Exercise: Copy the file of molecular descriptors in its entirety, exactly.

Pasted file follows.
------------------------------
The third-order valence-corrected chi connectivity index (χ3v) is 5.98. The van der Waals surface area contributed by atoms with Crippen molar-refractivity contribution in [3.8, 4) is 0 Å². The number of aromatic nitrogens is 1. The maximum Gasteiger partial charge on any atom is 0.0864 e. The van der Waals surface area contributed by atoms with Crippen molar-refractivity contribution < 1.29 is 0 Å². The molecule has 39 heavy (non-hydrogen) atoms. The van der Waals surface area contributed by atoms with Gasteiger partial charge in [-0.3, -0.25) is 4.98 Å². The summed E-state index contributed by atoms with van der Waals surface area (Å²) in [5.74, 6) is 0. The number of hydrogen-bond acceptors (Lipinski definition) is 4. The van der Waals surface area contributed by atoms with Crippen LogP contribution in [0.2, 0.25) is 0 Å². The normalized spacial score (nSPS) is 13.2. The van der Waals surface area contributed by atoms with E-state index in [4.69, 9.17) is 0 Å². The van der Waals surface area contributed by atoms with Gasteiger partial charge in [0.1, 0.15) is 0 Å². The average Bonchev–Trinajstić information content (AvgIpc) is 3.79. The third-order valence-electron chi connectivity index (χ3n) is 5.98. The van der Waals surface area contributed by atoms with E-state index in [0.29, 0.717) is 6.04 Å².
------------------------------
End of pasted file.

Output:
The third-order valence-corrected chi connectivity index (χ3v) is 5.98. The van der Waals surface area contributed by atoms with Crippen molar-refractivity contribution in [3.8, 4) is 0 Å². The number of aromatic nitrogens is 1. The maximum Gasteiger partial charge on any atom is 0.0864 e. The van der Waals surface area contributed by atoms with Crippen molar-refractivity contribution < 1.29 is 0 Å². The molecule has 39 heavy (non-hydrogen) atoms. The van der Waals surface area contributed by atoms with Gasteiger partial charge in [-0.3, -0.25) is 4.98 Å². The summed E-state index contributed by atoms with van der Waals surface area (Å²) in [5.74, 6) is 0. The number of hydrogen-bond acceptors (Lipinski definition) is 4. The van der Waals surface area contributed by atoms with Crippen LogP contribution in [0.2, 0.25) is 0 Å². The normalized spacial score (nSPS) is 13.2. The van der Waals surface area contributed by atoms with E-state index in [4.69, 9.17) is 0 Å². The van der Waals surface area contributed by atoms with Gasteiger partial charge in [0.1, 0.15) is 0 Å². The average Bonchev–Trinajstić information content (AvgIpc) is 3.79. The third-order valence-electron chi connectivity index (χ3n) is 5.98. The van der Waals surface area contributed by atoms with E-state index in [0.29, 0.717) is 6.04 Å².